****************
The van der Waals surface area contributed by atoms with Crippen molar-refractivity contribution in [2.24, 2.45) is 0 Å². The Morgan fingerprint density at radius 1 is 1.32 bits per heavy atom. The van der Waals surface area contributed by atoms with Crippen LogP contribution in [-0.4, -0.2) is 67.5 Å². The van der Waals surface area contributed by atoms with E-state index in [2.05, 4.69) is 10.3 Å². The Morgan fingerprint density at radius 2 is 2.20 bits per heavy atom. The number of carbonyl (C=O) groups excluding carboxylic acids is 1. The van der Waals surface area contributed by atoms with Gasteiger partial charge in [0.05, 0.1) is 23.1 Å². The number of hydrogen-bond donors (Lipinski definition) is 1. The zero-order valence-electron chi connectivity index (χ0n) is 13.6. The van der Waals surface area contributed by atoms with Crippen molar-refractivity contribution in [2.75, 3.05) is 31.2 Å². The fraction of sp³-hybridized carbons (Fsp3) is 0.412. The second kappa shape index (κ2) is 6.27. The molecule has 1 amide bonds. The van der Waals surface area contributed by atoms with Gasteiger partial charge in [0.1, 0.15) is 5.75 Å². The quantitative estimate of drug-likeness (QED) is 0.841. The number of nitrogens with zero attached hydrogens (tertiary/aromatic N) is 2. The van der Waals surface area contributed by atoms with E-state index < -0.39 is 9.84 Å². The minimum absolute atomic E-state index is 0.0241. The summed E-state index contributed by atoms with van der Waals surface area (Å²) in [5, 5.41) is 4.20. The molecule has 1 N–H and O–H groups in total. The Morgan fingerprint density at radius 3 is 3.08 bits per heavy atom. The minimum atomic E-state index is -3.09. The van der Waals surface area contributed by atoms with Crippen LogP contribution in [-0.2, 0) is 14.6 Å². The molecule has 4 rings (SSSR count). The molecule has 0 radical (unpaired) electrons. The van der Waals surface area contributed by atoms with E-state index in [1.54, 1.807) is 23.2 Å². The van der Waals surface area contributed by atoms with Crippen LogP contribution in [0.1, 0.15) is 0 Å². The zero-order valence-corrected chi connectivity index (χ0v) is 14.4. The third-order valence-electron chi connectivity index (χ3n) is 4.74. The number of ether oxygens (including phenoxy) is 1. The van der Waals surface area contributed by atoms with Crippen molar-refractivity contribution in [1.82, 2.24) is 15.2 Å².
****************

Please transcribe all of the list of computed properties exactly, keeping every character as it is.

The van der Waals surface area contributed by atoms with Crippen molar-refractivity contribution in [2.24, 2.45) is 0 Å². The Morgan fingerprint density at radius 1 is 1.32 bits per heavy atom. The van der Waals surface area contributed by atoms with Crippen LogP contribution in [-0.4, -0.2) is 67.5 Å². The van der Waals surface area contributed by atoms with E-state index in [2.05, 4.69) is 10.3 Å². The Morgan fingerprint density at radius 2 is 2.20 bits per heavy atom. The number of carbonyl (C=O) groups excluding carboxylic acids is 1. The van der Waals surface area contributed by atoms with Gasteiger partial charge in [0.05, 0.1) is 23.1 Å². The number of hydrogen-bond donors (Lipinski definition) is 1. The zero-order valence-electron chi connectivity index (χ0n) is 13.6. The van der Waals surface area contributed by atoms with Crippen molar-refractivity contribution in [2.75, 3.05) is 31.2 Å². The fraction of sp³-hybridized carbons (Fsp3) is 0.412. The second kappa shape index (κ2) is 6.27. The molecule has 1 amide bonds. The van der Waals surface area contributed by atoms with Gasteiger partial charge in [0.1, 0.15) is 5.75 Å². The quantitative estimate of drug-likeness (QED) is 0.841. The number of nitrogens with zero attached hydrogens (tertiary/aromatic N) is 2. The van der Waals surface area contributed by atoms with E-state index < -0.39 is 9.84 Å². The minimum absolute atomic E-state index is 0.0241. The summed E-state index contributed by atoms with van der Waals surface area (Å²) in [5, 5.41) is 4.20. The molecule has 1 N–H and O–H groups in total. The Morgan fingerprint density at radius 3 is 3.08 bits per heavy atom. The minimum atomic E-state index is -3.09. The van der Waals surface area contributed by atoms with Crippen LogP contribution in [-0.2, 0) is 14.6 Å². The molecule has 4 rings (SSSR count). The molecule has 0 radical (unpaired) electrons. The van der Waals surface area contributed by atoms with E-state index in [1.54, 1.807) is 23.2 Å². The van der Waals surface area contributed by atoms with Crippen LogP contribution in [0.1, 0.15) is 0 Å². The zero-order valence-corrected chi connectivity index (χ0v) is 14.4. The third-order valence-electron chi connectivity index (χ3n) is 4.74. The number of ether oxygens (including phenoxy) is 1. The van der Waals surface area contributed by atoms with Crippen molar-refractivity contribution in [1.82, 2.24) is 15.2 Å².